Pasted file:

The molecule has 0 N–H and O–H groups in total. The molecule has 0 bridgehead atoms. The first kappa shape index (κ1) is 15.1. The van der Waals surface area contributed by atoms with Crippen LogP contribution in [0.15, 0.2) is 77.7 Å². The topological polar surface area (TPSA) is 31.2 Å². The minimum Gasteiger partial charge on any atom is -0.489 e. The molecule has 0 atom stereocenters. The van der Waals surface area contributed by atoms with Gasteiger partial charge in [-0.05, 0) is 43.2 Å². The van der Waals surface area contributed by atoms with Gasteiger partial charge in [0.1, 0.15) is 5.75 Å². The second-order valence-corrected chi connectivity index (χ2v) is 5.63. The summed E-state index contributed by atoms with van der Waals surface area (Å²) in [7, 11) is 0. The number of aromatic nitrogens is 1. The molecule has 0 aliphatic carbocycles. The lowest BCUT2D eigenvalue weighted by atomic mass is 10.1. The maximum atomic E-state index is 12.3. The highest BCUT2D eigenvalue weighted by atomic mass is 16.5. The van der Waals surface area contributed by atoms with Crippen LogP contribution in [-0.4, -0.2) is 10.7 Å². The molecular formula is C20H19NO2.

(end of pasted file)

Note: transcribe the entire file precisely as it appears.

The molecule has 0 N–H and O–H groups in total. The molecule has 0 bridgehead atoms. The first kappa shape index (κ1) is 15.1. The van der Waals surface area contributed by atoms with Crippen LogP contribution in [0.15, 0.2) is 77.7 Å². The topological polar surface area (TPSA) is 31.2 Å². The minimum Gasteiger partial charge on any atom is -0.489 e. The molecule has 0 atom stereocenters. The van der Waals surface area contributed by atoms with Gasteiger partial charge in [-0.05, 0) is 43.2 Å². The van der Waals surface area contributed by atoms with Gasteiger partial charge in [0.1, 0.15) is 5.75 Å². The second-order valence-corrected chi connectivity index (χ2v) is 5.63. The summed E-state index contributed by atoms with van der Waals surface area (Å²) in [7, 11) is 0. The number of aromatic nitrogens is 1. The molecule has 0 aliphatic carbocycles. The lowest BCUT2D eigenvalue weighted by atomic mass is 10.1. The maximum atomic E-state index is 12.3. The highest BCUT2D eigenvalue weighted by atomic mass is 16.5. The van der Waals surface area contributed by atoms with Crippen LogP contribution in [-0.4, -0.2) is 10.7 Å². The molecular formula is C20H19NO2.